Spotify – steady sailing, for now: Spotify hit 108 million subscribers in Q2 2019 – which is exactly what we predicted. Spotify continues to grow in line with the wider market, maintaining market share. Subscriber growth isn’t the problem though, revenue is. As mature markets slow, emerging markets will keep subscriber growth up but with lower APRU will bring less revenue. Spotify needs a revenue plan B. If podcast revenue is it, then it needs to start delivering, fast.
Fortnite World Cup: It can be hard to appreciate the scale of transformative change while it is still happening. A few years from now we’ll probably look back at the late 2010s as when e-sports started to emerge as a global-scale sport in its own right. Epic Games’ inaugural Fortnite World Cup pulled in 2.3 million viewers on YouTube and Twitch, was played in the Arthur Ashe Stadium and the singles winner picked up more prize money ($3 million) than Tiger Woods at the Masters and Novak Djokovic at Wimbledon.
We’re competing with Fornite: Yes, more Fortnite….fresh from World Cup success and on the eve of the Ashes, the English Cricket Board said ‘There’s 200 million players of Fortnite…that is who we are competing against.’ Do not mistake this for a uniquely cricket problem, nor even a uniquely sports problem. In the attention economy everyone is competing against everyone. And while Fornite might be the go-to for middle-aged execs bemoaning attention competition (yes that means you Reed Hastings) the trend is bigger than Fortnite alone, way bigger.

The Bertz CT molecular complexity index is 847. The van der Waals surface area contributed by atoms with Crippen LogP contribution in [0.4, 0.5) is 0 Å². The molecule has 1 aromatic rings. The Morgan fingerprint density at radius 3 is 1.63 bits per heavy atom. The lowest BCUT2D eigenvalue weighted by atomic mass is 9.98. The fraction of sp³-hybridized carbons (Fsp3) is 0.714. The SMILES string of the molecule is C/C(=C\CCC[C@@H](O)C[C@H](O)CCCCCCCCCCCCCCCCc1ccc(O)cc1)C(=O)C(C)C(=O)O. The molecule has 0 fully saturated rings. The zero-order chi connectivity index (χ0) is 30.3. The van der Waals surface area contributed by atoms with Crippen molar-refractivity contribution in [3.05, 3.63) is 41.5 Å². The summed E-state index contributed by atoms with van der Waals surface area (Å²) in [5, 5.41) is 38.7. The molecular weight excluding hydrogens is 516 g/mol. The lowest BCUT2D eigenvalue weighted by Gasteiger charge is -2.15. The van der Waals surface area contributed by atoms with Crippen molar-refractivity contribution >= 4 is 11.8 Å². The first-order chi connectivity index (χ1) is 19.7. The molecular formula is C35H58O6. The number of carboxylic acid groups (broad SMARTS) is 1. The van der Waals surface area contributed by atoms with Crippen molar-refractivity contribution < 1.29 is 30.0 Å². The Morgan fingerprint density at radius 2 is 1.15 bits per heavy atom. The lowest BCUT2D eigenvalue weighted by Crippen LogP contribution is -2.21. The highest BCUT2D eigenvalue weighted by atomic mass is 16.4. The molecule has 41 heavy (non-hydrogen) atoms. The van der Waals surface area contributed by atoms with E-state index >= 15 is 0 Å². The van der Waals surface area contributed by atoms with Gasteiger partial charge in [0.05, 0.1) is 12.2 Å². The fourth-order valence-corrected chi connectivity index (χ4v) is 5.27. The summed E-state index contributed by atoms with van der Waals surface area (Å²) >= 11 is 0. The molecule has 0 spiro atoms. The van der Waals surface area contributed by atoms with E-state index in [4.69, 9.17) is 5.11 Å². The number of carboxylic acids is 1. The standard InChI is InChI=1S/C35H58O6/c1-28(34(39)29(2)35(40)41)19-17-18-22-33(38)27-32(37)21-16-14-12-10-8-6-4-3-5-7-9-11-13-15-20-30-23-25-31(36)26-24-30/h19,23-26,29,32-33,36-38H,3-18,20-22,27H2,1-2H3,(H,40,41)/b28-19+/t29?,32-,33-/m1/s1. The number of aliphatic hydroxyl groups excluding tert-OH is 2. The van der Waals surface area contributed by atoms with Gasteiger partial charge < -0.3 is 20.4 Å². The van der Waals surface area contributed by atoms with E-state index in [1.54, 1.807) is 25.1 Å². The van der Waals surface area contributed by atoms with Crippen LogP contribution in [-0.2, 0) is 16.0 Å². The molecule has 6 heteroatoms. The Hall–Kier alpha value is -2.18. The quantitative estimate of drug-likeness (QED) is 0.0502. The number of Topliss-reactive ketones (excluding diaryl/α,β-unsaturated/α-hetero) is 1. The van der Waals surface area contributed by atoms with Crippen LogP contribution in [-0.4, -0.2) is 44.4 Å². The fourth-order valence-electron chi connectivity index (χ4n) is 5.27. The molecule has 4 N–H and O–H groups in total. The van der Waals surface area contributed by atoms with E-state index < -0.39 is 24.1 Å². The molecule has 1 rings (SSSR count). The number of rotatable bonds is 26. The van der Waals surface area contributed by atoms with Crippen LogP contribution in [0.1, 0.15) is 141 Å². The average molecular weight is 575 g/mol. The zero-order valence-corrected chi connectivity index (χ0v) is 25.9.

But the approach – and 7 Digital’s broader mobile success – is also indicative of an increasingly important strategic imperative for digital music services: namely navigating consumers multiple and interrelated device orbits (see figure).
Ubiquitous connectivity is, to put it mildly, some way off and the stream isn’t going to fully replace the download anytime soon. And yet, more people are using more devices to listen to music in more places than ever before, and these usage patterns are creating an increasingly complex mesh of usage orbits. Consumers are becoming more and more adept at developing specific and distinct use cases for their growing number of devices.
Historically, music allowed itself to be pulled across different devices, responding to consumer needs. This was a perfectly adequate first stage but now music services need to do more than just deliver music to where consumers are. To prosper in the next stage, music services need to tailor music experiences and value propositions both to specific use cases and be designed for co-existence within multiple, interrelated device orbits.
Of course some services will hope to simultaneously address every device use orbit (good luck on getting the licenses for that). But the smart services will design nuanced co-existence strategies that ensure the core use case not only fits alongside a consumer’s wider digital music activity but establishes itself as an indispensible complement to it. For example getting onto Sonos’ new Play:3 will likely be a more valuable route to the living room than trying to develop integrated hardware from scratch. Similarly delivering mobile Facebook playlist support and integrating discovery tools like the Hype Machine will prove every bit as important to the consumer experiences as securing the rights to deliver the music itself.
Consumers will continue to have more devices, more content and more music service choices. The challenge that music services and device manufacturers such as Samsung must meet is helping join those digital dots by navigating consumers’ device use orbits.